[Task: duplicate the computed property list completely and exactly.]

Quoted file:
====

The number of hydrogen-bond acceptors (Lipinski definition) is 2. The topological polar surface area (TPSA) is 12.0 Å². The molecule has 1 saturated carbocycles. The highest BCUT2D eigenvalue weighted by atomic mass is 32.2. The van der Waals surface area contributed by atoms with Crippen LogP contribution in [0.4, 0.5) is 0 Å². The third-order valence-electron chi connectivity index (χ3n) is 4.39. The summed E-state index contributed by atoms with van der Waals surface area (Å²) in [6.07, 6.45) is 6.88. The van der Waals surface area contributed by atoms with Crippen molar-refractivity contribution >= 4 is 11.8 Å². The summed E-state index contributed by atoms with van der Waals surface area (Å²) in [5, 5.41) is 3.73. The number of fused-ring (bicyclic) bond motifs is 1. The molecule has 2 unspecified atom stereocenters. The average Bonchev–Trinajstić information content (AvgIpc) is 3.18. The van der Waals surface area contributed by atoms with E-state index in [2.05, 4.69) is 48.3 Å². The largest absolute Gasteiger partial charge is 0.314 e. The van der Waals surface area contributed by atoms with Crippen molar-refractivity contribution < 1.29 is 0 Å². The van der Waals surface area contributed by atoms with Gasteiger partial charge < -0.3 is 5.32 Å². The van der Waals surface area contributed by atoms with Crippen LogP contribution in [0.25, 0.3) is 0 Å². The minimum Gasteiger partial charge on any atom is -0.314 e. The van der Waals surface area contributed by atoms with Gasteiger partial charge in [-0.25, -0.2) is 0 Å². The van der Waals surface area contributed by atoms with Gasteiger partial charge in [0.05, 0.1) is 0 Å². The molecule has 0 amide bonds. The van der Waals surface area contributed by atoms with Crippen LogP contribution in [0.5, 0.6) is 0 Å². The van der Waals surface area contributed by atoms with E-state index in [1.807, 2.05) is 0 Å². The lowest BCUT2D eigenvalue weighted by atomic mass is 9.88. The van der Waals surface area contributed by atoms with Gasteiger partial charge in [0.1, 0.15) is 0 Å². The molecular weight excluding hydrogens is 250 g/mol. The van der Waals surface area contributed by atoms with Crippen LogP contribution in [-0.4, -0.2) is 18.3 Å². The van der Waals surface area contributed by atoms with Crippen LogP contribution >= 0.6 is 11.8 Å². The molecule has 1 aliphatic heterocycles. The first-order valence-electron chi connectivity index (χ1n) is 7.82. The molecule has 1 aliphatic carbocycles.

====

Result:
The number of hydrogen-bond acceptors (Lipinski definition) is 2. The topological polar surface area (TPSA) is 12.0 Å². The molecule has 1 saturated carbocycles. The highest BCUT2D eigenvalue weighted by atomic mass is 32.2. The van der Waals surface area contributed by atoms with Crippen LogP contribution in [0.4, 0.5) is 0 Å². The third-order valence-electron chi connectivity index (χ3n) is 4.39. The summed E-state index contributed by atoms with van der Waals surface area (Å²) in [6.07, 6.45) is 6.88. The van der Waals surface area contributed by atoms with Crippen molar-refractivity contribution >= 4 is 11.8 Å². The summed E-state index contributed by atoms with van der Waals surface area (Å²) in [5, 5.41) is 3.73. The number of fused-ring (bicyclic) bond motifs is 1. The molecule has 2 unspecified atom stereocenters. The average Bonchev–Trinajstić information content (AvgIpc) is 3.18. The van der Waals surface area contributed by atoms with E-state index in [2.05, 4.69) is 48.3 Å². The largest absolute Gasteiger partial charge is 0.314 e. The van der Waals surface area contributed by atoms with Crippen molar-refractivity contribution < 1.29 is 0 Å². The van der Waals surface area contributed by atoms with Gasteiger partial charge < -0.3 is 5.32 Å². The van der Waals surface area contributed by atoms with Crippen LogP contribution in [0.25, 0.3) is 0 Å². The minimum Gasteiger partial charge on any atom is -0.314 e. The van der Waals surface area contributed by atoms with Gasteiger partial charge in [-0.25, -0.2) is 0 Å². The van der Waals surface area contributed by atoms with Gasteiger partial charge in [0.05, 0.1) is 0 Å². The molecule has 0 amide bonds. The van der Waals surface area contributed by atoms with Crippen LogP contribution in [0.5, 0.6) is 0 Å². The van der Waals surface area contributed by atoms with E-state index in [1.807, 2.05) is 0 Å². The lowest BCUT2D eigenvalue weighted by atomic mass is 9.88. The van der Waals surface area contributed by atoms with Gasteiger partial charge in [0.1, 0.15) is 0 Å². The molecular weight excluding hydrogens is 250 g/mol. The van der Waals surface area contributed by atoms with Crippen LogP contribution in [-0.4, -0.2) is 18.3 Å². The van der Waals surface area contributed by atoms with Crippen LogP contribution >= 0.6 is 11.8 Å². The molecule has 1 aliphatic heterocycles. The first-order valence-electron chi connectivity index (χ1n) is 7.82. The molecule has 1 aliphatic carbocycles.